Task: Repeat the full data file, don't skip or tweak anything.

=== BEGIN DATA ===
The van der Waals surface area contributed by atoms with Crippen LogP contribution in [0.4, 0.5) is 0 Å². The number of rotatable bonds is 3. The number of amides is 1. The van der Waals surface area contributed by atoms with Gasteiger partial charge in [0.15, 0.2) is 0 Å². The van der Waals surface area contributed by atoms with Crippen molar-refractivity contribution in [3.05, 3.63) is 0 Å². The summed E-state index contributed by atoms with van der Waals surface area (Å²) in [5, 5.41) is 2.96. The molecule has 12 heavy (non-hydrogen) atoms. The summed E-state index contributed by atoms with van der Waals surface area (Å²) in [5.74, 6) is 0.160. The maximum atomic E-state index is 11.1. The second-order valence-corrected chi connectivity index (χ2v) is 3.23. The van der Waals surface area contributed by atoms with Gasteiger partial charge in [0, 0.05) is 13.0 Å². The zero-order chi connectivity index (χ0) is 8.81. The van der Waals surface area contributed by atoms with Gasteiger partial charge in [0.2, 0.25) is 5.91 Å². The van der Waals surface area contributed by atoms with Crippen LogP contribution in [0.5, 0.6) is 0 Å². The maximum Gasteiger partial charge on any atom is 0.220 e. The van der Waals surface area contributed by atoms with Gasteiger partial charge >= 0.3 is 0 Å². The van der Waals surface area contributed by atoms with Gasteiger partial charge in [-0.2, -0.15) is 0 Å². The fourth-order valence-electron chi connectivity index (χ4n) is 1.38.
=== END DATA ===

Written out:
The van der Waals surface area contributed by atoms with Crippen LogP contribution in [0.4, 0.5) is 0 Å². The number of rotatable bonds is 3. The number of amides is 1. The van der Waals surface area contributed by atoms with Gasteiger partial charge in [0.15, 0.2) is 0 Å². The van der Waals surface area contributed by atoms with Crippen molar-refractivity contribution in [3.05, 3.63) is 0 Å². The summed E-state index contributed by atoms with van der Waals surface area (Å²) in [5, 5.41) is 2.96. The molecule has 12 heavy (non-hydrogen) atoms. The summed E-state index contributed by atoms with van der Waals surface area (Å²) in [5.74, 6) is 0.160. The maximum atomic E-state index is 11.1. The second-order valence-corrected chi connectivity index (χ2v) is 3.23. The van der Waals surface area contributed by atoms with Gasteiger partial charge in [0, 0.05) is 13.0 Å². The zero-order chi connectivity index (χ0) is 8.81. The van der Waals surface area contributed by atoms with Gasteiger partial charge in [0.2, 0.25) is 5.91 Å². The van der Waals surface area contributed by atoms with Crippen LogP contribution in [0.5, 0.6) is 0 Å². The maximum Gasteiger partial charge on any atom is 0.220 e. The van der Waals surface area contributed by atoms with Gasteiger partial charge >= 0.3 is 0 Å². The van der Waals surface area contributed by atoms with Gasteiger partial charge in [-0.2, -0.15) is 0 Å². The fourth-order valence-electron chi connectivity index (χ4n) is 1.38.